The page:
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WARRANTY OF HABITABILITY 

Tenants are entitled to a livable, safe and sanitary apartment. Lease provisions inconsistent with this right are illegal. Failure to provide heat or hot water on a regular basis, or to rid an apartment of insect infestation are examples of a violation of this warranty. Public areas of the building are also covered by the warranty of habitability. The warranty of habitability also applies to cooperative apartments, but not to condominiums. Any uninhabitable condition caused by the tenant or persons under his direction or control does not constitute a breach of the warranty of habitability. In such a case, it is the responsibility of the tenant to remedy the condition. (Real Property Law §235-b)

If a landlord breaches the warranty, the tenant may sue for a rent reduction. The tenant may also withhold rent, but in response, the landlord may sue the tenant for non-payment of rent. In such a case, the tenant may counter sue for breach of the warranty.

Rent reductions may be ordered if a court finds that the landlord violated the warranty of habitability. The reduction is computed by subtracting from the actual rent the estimated value of the apartment without the essential services.

A landlord's liability for damages is limited when the failure to provide services is the result of a union-wide building workers' strike. However, a court may award damages to a tenant equal to a share of the landlord's net savings because of the strike. Landlords will be liable for lack of services caused by a strike when they have not made a good faith attempt, where practicable, to provide services.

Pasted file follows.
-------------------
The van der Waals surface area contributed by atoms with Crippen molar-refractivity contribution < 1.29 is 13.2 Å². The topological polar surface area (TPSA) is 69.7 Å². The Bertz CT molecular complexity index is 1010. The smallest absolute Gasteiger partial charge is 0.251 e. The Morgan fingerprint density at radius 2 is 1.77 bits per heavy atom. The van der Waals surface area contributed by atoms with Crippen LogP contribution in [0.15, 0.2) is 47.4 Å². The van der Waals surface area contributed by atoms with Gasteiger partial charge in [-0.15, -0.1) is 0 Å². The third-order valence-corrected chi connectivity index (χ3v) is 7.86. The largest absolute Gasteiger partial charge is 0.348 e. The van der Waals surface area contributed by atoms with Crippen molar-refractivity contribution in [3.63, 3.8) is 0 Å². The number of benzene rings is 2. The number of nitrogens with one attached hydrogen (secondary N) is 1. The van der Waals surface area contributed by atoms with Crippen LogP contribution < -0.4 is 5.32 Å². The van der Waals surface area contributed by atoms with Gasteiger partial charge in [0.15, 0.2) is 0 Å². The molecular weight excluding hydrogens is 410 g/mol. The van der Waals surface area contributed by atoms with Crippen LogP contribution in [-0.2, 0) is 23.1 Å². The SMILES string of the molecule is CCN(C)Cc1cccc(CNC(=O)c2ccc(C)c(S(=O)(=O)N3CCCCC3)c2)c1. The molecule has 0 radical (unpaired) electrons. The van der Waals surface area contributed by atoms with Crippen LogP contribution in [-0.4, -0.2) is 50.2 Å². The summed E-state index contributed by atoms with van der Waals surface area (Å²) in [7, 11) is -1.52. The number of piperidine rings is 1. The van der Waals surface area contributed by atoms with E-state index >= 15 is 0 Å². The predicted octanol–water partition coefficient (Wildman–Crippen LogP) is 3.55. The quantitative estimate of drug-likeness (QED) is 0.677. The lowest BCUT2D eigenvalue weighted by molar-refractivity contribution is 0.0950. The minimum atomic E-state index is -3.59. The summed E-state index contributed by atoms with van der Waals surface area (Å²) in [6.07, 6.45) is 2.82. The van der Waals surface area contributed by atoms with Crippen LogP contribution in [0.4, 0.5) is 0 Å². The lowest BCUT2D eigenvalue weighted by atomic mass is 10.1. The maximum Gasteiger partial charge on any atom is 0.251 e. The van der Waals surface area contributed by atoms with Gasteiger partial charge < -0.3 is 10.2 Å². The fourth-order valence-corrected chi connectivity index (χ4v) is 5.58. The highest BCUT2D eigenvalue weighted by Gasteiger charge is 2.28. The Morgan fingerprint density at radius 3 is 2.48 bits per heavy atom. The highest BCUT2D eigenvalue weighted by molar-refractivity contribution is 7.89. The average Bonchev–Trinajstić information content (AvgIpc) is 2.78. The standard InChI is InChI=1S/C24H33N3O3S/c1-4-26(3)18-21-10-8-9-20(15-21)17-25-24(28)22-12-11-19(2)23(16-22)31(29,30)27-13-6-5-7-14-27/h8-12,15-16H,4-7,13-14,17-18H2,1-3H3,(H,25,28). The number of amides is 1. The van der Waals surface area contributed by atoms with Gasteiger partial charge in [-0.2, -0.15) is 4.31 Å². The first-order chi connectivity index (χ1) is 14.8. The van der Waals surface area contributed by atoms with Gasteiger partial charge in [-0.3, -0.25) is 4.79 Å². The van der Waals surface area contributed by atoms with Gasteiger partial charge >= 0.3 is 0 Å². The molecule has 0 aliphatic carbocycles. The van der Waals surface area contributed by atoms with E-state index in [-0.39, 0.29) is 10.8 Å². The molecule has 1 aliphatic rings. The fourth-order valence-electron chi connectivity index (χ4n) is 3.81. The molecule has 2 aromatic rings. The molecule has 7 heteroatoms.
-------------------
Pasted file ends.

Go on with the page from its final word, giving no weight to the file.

In emergencies, tenants may make necessary repairs and deduct reasonable repair costs from the rent. For example, when a landlord has been notified that a door lock is broken and willfully neglects to repair it, the tenant may hire a locksmith and deduct the cost from the rent. Tenants should keep receipts for such repairs.

Disclaimer: The law is subject to  change and interpretation of the court. The information provided is for reference. Please consult an attorney for further assistance. 
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